Basil-Infused Soft Cheese
1 quart organic whole milk
2 Tablespoons white vinegar
1/2 cup Basil infused water (recipe follows)

Salt bath:
1 cup basil infused water
2 Tablespoon vinegar
1/8 C salt

In a large pot, bring milk to a gentle rolling boil under medium-low heat. Stir often to avoid burning the bottom. Once boiling, drizzle the vinegar and cook for 15 seconds while stirring.

Turn off heat and continue stirring until curds form (whey should be clear and not milky). Stir in basil infused water. Once you obtain clear separation of curds and whey, let it set for 10 minutes.When the curds have settled below the whey, ladle the curds onto a muslin lined colander. Tie corners into a knot and hold the bag under running lukewarm water to wash off the vinegar. Gently twist the top of the muslin to squeeze out more whey.

Shape the cheese in the muslin into a 3-inch diamerter ball, return to the colander and place a bowl of water or a 5-lb weight on top for 20 minutes.

Unwrap cheese and let it soak in the salt bath for future use.
Store in refrigerator. This Will keep for 2 weeks.

Serving suggestions:
-Slice medium-thick, pan fry on each side until golden brown along the edges and serve with toast.
-Crumble over salad or pasta
-Bake on pizza or flatbread

Basil Infused Water:
6 fresh basil leaves
1 1/2 C water

Bring water to a boil, lower heat to a simmer and add basil leaves. Leave for 5 minutes and turn off heat.

Calories per serving: 150

Hazelnut Gnocchi

8 servings; Serving size: 1/2 cup cooked gnocchi

1 cup toasted hazelnuts, finely ground
1 cup russet potatoes, mashed (about 1 medium sized potato)
1 cup all purpose flour (or more to work with)
1 egg
1 tsp. nutmeg
2 teaspoons salt

Preheat oven to 450°F with rack in middle.
Pierce russet potatoes in several places with a fork, then bake in a sheet pan until just tender, 45 minutes to 1 hour.
Cool potatoes slightly, then peel and smash with a potato masher. Spread potatoes on a sheet pan in an even layer. Cool potatoes completely.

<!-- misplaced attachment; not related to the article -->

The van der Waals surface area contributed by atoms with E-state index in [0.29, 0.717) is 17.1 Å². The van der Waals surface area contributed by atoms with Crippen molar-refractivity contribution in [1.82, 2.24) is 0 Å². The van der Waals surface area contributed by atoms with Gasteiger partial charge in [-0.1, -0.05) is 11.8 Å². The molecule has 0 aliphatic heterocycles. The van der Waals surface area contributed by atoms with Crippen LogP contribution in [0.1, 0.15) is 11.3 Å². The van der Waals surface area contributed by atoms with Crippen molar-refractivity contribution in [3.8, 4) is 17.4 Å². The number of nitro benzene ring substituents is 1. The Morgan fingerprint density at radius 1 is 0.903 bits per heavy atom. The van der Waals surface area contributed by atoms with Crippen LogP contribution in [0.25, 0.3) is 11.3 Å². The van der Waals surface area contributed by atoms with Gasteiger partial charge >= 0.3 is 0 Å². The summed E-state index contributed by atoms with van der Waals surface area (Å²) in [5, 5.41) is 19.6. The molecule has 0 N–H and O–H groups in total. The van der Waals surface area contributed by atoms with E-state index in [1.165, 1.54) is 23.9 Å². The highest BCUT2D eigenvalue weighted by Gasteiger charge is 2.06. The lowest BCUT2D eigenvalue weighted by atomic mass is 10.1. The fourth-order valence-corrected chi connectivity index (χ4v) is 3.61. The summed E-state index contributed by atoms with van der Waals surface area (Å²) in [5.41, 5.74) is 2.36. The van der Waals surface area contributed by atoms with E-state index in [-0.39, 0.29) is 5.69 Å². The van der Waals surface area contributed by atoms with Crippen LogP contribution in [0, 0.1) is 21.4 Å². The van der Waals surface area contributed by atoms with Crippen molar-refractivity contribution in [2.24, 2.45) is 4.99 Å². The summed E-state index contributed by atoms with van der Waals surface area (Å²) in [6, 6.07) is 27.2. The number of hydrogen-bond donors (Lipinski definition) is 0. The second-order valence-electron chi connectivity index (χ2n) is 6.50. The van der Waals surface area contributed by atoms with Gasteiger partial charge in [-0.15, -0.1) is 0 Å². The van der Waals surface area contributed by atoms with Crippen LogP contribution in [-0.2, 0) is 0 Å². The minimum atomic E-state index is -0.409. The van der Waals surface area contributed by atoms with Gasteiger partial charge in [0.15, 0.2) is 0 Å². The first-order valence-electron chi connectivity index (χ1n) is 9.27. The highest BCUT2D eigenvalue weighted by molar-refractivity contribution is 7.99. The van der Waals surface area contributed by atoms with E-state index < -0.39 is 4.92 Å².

Lightly flour work table or line with parchment paper.
Gather potatoes into a mound on work table, using a pastry scraper, and form a well in center.
Beat together egg, nutmeg, 1 teaspoon salt, and 1/2 teaspoon pepper in a small bowl.
Pour egg mixture into well, then knead into potatoes. Knead in 1 cup of flour, then knead, adding more flour as necessary, until mixture forms a smooth but slightly sticky dough. Dust top lightly with some of flour.
Cut dough into 6 pieces. Form 1 piece of dough into a 1/2-inch-thick rope on a lightly floured surface. Cut rope into 1/2-inch pieces. Gently roll each piece into a ball and lightly dust with flour.
Repeat with remaining 5 pieces of dough.

You can prepare gnocchi in advance and store in the freezer. Arrange gnocchi pieces on a sheet pan, and put in the freezer for an hour, then transfer them into an airtight bag to freeze up to a week.

To cook gnocchi:

Add gnocchi to a pasta pot of well-salted boiling water and stir. Cook until they float to surface, about 3 minutes. Transfer with a slotted spoon to skillet with preferred sauce. Cook remaining gnocchi in same manner, transferring to skillet as cooked.